What is a superannuation family provision claim?
Published 14 Sep 2017
A loved one’s accumulated superannuation savings could comprise a large proportion of their wealth, but did you know that an individual’s retirement pot isn’t automatically included as part of their estate in a will?
Super is often distributed to a beneficiary through a death benefit nomination, which means the fund member selects who they want to receive their money should the worst happen.
Meanwhile, some people choose to instruct the trustee of their superannuation to pay retirement savings directly to their estate, thus making it available for distribution to beneficiaries in accordance with the will.
But what happens when you pursue a family provision claim and the deceased selected the first method of distributing their super? You wouldn’t be eligible to receive a share of their retirement savings, which could be substantial.
Can I make a family provision claim for superannuation?
Fortunately, superannuation can be ruled as part of the ‘notional’ estate of the deceased in NSW.
In other words, the courts may decide that an individual’s super should be considered part of their estate, thus making their accumulated funds open to an inheritance dispute.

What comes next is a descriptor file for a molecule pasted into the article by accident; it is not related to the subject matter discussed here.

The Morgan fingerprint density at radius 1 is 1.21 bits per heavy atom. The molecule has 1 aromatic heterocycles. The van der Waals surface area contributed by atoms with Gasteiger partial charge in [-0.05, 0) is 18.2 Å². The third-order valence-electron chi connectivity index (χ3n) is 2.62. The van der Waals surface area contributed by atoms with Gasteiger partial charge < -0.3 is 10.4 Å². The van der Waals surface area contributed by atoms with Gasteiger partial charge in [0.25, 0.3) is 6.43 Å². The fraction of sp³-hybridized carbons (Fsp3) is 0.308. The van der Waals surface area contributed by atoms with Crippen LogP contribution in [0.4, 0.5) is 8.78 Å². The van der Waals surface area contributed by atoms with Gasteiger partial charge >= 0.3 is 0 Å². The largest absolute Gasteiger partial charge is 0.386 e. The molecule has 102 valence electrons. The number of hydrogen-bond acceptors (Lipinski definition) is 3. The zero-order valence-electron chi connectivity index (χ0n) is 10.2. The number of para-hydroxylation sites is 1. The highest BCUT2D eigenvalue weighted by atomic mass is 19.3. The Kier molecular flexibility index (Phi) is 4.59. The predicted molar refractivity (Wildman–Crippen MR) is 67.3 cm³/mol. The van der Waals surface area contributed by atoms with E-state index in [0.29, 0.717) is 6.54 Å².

The court’s powers are fairly wide ranging, and a notional estate order may be enforced for various reasons. One example is that the judge feels the deceased did not leave adequate provisions within their estate to support the maintenance, education and advancement in life of their dependants.
Notional estate orders may also arise if the courts believe the deceased transferred a number of their assets out of their estate in an effort to avoid fulfilling any potential family provision claims.
What should I do next?
If you are an eligible person under the Succession Act 2006, you are entitled to make a family provision claim against the estate of a loved one.
The inclusion of the deceased’s retirement funds via a notional estate order is never guaranteed. Nevertheless, you should discuss your options with an experienced will disputes lawyer to see whether or not a superannuation family provision claim is possible.
Convincing the courts that the deceased’s super should be added to their distributable assets through the will could significantly increase the value of the estate and any payments that beneficiaries receive.
For more information on family provision claims and superannuation laws, please contact Gerard Malouf & Partners Will Dispute Lawyers.